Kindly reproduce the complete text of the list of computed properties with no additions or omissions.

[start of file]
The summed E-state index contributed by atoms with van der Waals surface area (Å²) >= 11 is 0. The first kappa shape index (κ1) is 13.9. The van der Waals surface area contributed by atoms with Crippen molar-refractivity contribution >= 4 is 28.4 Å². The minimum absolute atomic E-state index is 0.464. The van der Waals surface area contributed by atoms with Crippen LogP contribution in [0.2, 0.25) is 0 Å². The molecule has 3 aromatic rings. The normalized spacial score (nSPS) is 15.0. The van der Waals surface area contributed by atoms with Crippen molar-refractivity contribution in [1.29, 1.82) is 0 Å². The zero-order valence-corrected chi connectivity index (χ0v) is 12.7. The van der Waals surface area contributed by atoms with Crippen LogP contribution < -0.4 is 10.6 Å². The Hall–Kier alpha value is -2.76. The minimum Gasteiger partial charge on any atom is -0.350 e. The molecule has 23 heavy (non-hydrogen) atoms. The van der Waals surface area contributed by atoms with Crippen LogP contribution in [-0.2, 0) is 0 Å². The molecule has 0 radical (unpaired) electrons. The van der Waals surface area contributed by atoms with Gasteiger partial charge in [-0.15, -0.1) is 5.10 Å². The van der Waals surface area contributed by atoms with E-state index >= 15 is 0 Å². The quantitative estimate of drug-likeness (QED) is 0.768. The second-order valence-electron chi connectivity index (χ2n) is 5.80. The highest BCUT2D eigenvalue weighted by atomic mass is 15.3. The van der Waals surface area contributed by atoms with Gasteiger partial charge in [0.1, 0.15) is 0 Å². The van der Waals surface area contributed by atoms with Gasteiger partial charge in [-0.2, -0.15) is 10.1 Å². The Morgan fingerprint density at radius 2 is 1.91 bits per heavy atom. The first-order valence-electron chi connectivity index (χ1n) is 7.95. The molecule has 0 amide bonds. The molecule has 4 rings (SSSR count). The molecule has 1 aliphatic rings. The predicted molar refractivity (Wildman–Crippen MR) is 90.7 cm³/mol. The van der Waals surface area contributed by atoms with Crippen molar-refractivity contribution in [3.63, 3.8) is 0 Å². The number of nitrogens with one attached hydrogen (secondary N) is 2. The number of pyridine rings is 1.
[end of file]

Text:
The summed E-state index contributed by atoms with van der Waals surface area (Å²) >= 11 is 0. The first kappa shape index (κ1) is 13.9. The van der Waals surface area contributed by atoms with Crippen molar-refractivity contribution >= 4 is 28.4 Å². The minimum absolute atomic E-state index is 0.464. The van der Waals surface area contributed by atoms with Crippen LogP contribution in [0.2, 0.25) is 0 Å². The molecule has 3 aromatic rings. The normalized spacial score (nSPS) is 15.0. The van der Waals surface area contributed by atoms with Crippen molar-refractivity contribution in [1.29, 1.82) is 0 Å². The zero-order valence-corrected chi connectivity index (χ0v) is 12.7. The van der Waals surface area contributed by atoms with Crippen LogP contribution < -0.4 is 10.6 Å². The Hall–Kier alpha value is -2.76. The minimum Gasteiger partial charge on any atom is -0.350 e. The molecule has 23 heavy (non-hydrogen) atoms. The van der Waals surface area contributed by atoms with Crippen LogP contribution in [-0.2, 0) is 0 Å². The molecule has 0 radical (unpaired) electrons. The van der Waals surface area contributed by atoms with Gasteiger partial charge in [-0.15, -0.1) is 5.10 Å². The van der Waals surface area contributed by atoms with E-state index >= 15 is 0 Å². The quantitative estimate of drug-likeness (QED) is 0.768. The second-order valence-electron chi connectivity index (χ2n) is 5.80. The highest BCUT2D eigenvalue weighted by atomic mass is 15.3. The van der Waals surface area contributed by atoms with Gasteiger partial charge in [0.1, 0.15) is 0 Å². The van der Waals surface area contributed by atoms with Gasteiger partial charge in [-0.2, -0.15) is 10.1 Å². The Morgan fingerprint density at radius 2 is 1.91 bits per heavy atom. The first-order valence-electron chi connectivity index (χ1n) is 7.95. The molecule has 0 amide bonds. The molecule has 4 rings (SSSR count). The molecule has 1 aliphatic rings. The predicted molar refractivity (Wildman–Crippen MR) is 90.7 cm³/mol. The van der Waals surface area contributed by atoms with Crippen molar-refractivity contribution in [3.63, 3.8) is 0 Å². The number of nitrogens with one attached hydrogen (secondary N) is 2. The number of pyridine rings is 1.